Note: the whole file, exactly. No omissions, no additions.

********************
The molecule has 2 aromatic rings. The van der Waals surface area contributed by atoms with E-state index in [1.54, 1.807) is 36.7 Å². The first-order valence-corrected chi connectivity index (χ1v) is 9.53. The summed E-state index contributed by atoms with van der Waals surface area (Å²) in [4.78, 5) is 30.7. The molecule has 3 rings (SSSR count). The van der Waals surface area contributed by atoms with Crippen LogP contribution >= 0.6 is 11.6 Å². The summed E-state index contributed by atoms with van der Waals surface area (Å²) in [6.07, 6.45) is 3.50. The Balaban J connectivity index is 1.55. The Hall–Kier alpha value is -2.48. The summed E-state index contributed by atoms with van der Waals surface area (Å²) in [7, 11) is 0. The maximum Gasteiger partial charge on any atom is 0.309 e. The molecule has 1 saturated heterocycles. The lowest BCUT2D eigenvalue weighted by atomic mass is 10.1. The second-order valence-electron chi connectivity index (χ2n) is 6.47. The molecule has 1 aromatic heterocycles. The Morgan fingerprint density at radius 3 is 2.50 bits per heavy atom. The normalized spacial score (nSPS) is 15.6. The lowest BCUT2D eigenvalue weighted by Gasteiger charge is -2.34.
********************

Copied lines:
The molecule has 2 aromatic rings. The van der Waals surface area contributed by atoms with E-state index in [1.54, 1.807) is 36.7 Å². The first-order valence-corrected chi connectivity index (χ1v) is 9.53. The summed E-state index contributed by atoms with van der Waals surface area (Å²) in [4.78, 5) is 30.7. The molecule has 3 rings (SSSR count). The van der Waals surface area contributed by atoms with Crippen LogP contribution >= 0.6 is 11.6 Å². The summed E-state index contributed by atoms with van der Waals surface area (Å²) in [6.07, 6.45) is 3.50. The Balaban J connectivity index is 1.55. The Hall–Kier alpha value is -2.48. The summed E-state index contributed by atoms with van der Waals surface area (Å²) in [7, 11) is 0. The maximum Gasteiger partial charge on any atom is 0.309 e. The molecule has 1 saturated heterocycles. The lowest BCUT2D eigenvalue weighted by atomic mass is 10.1. The second-order valence-electron chi connectivity index (χ2n) is 6.47. The molecule has 1 aromatic heterocycles. The Morgan fingerprint density at radius 3 is 2.50 bits per heavy atom. The normalized spacial score (nSPS) is 15.6. The lowest BCUT2D eigenvalue weighted by Gasteiger charge is -2.34.